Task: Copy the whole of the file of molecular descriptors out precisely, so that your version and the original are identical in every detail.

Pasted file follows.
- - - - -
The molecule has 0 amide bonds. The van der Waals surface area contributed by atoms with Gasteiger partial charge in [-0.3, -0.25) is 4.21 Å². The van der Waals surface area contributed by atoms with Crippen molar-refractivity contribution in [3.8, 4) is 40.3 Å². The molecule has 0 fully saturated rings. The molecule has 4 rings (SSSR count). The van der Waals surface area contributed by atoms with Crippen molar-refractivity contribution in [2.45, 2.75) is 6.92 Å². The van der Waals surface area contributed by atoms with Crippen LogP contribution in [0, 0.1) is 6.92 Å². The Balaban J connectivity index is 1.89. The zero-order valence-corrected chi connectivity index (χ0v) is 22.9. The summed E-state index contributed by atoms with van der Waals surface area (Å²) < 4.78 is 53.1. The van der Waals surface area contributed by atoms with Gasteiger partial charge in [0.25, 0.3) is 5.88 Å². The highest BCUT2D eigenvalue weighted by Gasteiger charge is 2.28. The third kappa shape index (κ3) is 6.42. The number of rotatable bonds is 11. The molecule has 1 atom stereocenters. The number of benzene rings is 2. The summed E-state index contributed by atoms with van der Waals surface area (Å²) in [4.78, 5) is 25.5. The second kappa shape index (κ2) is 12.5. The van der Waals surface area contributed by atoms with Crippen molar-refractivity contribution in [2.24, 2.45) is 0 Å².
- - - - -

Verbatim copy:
The molecule has 0 amide bonds. The van der Waals surface area contributed by atoms with Gasteiger partial charge in [-0.3, -0.25) is 4.21 Å². The van der Waals surface area contributed by atoms with Crippen molar-refractivity contribution in [3.8, 4) is 40.3 Å². The molecule has 0 fully saturated rings. The molecule has 4 rings (SSSR count). The van der Waals surface area contributed by atoms with Crippen molar-refractivity contribution in [2.45, 2.75) is 6.92 Å². The van der Waals surface area contributed by atoms with Crippen LogP contribution in [0, 0.1) is 6.92 Å². The Balaban J connectivity index is 1.89. The zero-order valence-corrected chi connectivity index (χ0v) is 22.9. The summed E-state index contributed by atoms with van der Waals surface area (Å²) < 4.78 is 53.1. The van der Waals surface area contributed by atoms with Gasteiger partial charge in [0.25, 0.3) is 5.88 Å². The highest BCUT2D eigenvalue weighted by Gasteiger charge is 2.28. The third kappa shape index (κ3) is 6.42. The number of rotatable bonds is 11. The molecule has 1 atom stereocenters. The number of benzene rings is 2. The summed E-state index contributed by atoms with van der Waals surface area (Å²) in [4.78, 5) is 25.5. The second kappa shape index (κ2) is 12.5. The van der Waals surface area contributed by atoms with Crippen molar-refractivity contribution in [2.24, 2.45) is 0 Å².